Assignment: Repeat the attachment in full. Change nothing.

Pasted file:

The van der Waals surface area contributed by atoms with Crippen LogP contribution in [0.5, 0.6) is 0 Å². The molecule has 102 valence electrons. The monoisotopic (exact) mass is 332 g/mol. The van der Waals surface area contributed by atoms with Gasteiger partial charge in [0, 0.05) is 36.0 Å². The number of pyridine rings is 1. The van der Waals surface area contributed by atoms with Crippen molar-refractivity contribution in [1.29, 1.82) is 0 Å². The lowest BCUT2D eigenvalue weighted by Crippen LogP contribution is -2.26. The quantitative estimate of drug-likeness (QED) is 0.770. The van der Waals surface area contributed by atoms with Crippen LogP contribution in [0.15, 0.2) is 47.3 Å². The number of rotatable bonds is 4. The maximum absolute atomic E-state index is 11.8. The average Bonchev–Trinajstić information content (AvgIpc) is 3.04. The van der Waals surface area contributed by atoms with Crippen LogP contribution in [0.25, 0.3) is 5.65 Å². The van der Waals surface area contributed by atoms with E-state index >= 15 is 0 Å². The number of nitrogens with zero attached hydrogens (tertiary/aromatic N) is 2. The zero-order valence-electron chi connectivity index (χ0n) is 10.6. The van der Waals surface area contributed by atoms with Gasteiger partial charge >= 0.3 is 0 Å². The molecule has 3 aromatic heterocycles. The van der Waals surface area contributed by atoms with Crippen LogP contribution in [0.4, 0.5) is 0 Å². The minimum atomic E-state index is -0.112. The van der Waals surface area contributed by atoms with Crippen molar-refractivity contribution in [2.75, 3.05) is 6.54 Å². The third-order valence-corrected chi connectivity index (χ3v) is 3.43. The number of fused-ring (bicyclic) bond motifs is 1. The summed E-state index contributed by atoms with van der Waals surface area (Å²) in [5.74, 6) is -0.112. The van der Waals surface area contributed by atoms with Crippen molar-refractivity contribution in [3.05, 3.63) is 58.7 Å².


The van der Waals surface area contributed by atoms with Crippen LogP contribution in [0.5, 0.6) is 0 Å². The molecule has 102 valence electrons. The monoisotopic (exact) mass is 332 g/mol. The van der Waals surface area contributed by atoms with Gasteiger partial charge in [0, 0.05) is 36.0 Å². The number of pyridine rings is 1. The van der Waals surface area contributed by atoms with Crippen molar-refractivity contribution in [1.29, 1.82) is 0 Å². The lowest BCUT2D eigenvalue weighted by Crippen LogP contribution is -2.26. The quantitative estimate of drug-likeness (QED) is 0.770. The van der Waals surface area contributed by atoms with Crippen LogP contribution in [0.15, 0.2) is 47.3 Å². The number of rotatable bonds is 4. The maximum absolute atomic E-state index is 11.8. The average Bonchev–Trinajstić information content (AvgIpc) is 3.04. The van der Waals surface area contributed by atoms with Crippen LogP contribution in [0.25, 0.3) is 5.65 Å². The van der Waals surface area contributed by atoms with E-state index >= 15 is 0 Å². The number of nitrogens with zero attached hydrogens (tertiary/aromatic N) is 2. The zero-order valence-electron chi connectivity index (χ0n) is 10.6. The van der Waals surface area contributed by atoms with Gasteiger partial charge >= 0.3 is 0 Å². The molecule has 3 aromatic heterocycles. The van der Waals surface area contributed by atoms with Crippen LogP contribution in [0.4, 0.5) is 0 Å². The minimum atomic E-state index is -0.112. The van der Waals surface area contributed by atoms with Crippen molar-refractivity contribution in [2.75, 3.05) is 6.54 Å². The third-order valence-corrected chi connectivity index (χ3v) is 3.43. The number of fused-ring (bicyclic) bond motifs is 1. The summed E-state index contributed by atoms with van der Waals surface area (Å²) in [5.74, 6) is -0.112. The van der Waals surface area contributed by atoms with Crippen molar-refractivity contribution in [3.05, 3.63) is 58.7 Å².